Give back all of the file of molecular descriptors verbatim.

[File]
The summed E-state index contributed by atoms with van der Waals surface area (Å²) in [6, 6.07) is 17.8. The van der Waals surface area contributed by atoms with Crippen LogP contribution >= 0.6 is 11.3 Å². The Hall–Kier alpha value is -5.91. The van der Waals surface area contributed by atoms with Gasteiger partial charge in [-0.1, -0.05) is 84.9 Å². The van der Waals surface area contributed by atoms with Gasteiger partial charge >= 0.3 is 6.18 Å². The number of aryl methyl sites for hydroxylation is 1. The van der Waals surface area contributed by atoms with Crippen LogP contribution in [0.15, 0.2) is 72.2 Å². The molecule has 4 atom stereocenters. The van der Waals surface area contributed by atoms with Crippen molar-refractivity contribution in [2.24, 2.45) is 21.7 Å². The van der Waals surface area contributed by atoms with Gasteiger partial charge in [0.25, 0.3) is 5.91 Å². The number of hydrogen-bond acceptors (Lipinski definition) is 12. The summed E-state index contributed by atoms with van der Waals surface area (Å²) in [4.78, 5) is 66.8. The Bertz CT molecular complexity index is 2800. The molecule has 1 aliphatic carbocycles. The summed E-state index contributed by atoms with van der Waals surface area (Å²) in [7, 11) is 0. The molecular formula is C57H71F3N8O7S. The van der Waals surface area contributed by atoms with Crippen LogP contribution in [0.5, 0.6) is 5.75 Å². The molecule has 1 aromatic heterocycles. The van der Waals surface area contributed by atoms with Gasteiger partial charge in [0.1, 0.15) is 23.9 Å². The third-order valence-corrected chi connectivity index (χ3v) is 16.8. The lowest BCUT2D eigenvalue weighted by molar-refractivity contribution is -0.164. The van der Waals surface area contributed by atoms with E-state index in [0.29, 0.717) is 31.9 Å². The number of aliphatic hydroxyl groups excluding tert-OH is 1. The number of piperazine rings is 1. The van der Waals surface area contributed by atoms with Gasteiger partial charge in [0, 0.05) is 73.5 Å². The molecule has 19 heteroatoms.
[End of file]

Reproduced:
The summed E-state index contributed by atoms with van der Waals surface area (Å²) in [6, 6.07) is 17.8. The van der Waals surface area contributed by atoms with Crippen LogP contribution >= 0.6 is 11.3 Å². The Hall–Kier alpha value is -5.91. The van der Waals surface area contributed by atoms with Gasteiger partial charge in [-0.1, -0.05) is 84.9 Å². The van der Waals surface area contributed by atoms with Gasteiger partial charge >= 0.3 is 6.18 Å². The number of aryl methyl sites for hydroxylation is 1. The van der Waals surface area contributed by atoms with Crippen LogP contribution in [0.15, 0.2) is 72.2 Å². The molecule has 4 atom stereocenters. The van der Waals surface area contributed by atoms with Crippen molar-refractivity contribution in [2.24, 2.45) is 21.7 Å². The van der Waals surface area contributed by atoms with Gasteiger partial charge in [0.25, 0.3) is 5.91 Å². The number of hydrogen-bond acceptors (Lipinski definition) is 12. The summed E-state index contributed by atoms with van der Waals surface area (Å²) in [4.78, 5) is 66.8. The Bertz CT molecular complexity index is 2800. The molecule has 1 aliphatic carbocycles. The summed E-state index contributed by atoms with van der Waals surface area (Å²) in [7, 11) is 0. The molecular formula is C57H71F3N8O7S. The van der Waals surface area contributed by atoms with Crippen LogP contribution in [0.5, 0.6) is 5.75 Å². The molecule has 1 aromatic heterocycles. The van der Waals surface area contributed by atoms with Gasteiger partial charge in [0.1, 0.15) is 23.9 Å². The third-order valence-corrected chi connectivity index (χ3v) is 16.8. The lowest BCUT2D eigenvalue weighted by molar-refractivity contribution is -0.164. The van der Waals surface area contributed by atoms with E-state index in [0.29, 0.717) is 31.9 Å². The number of aliphatic hydroxyl groups excluding tert-OH is 1. The number of piperazine rings is 1. The van der Waals surface area contributed by atoms with Gasteiger partial charge in [0, 0.05) is 73.5 Å². The molecule has 19 heteroatoms.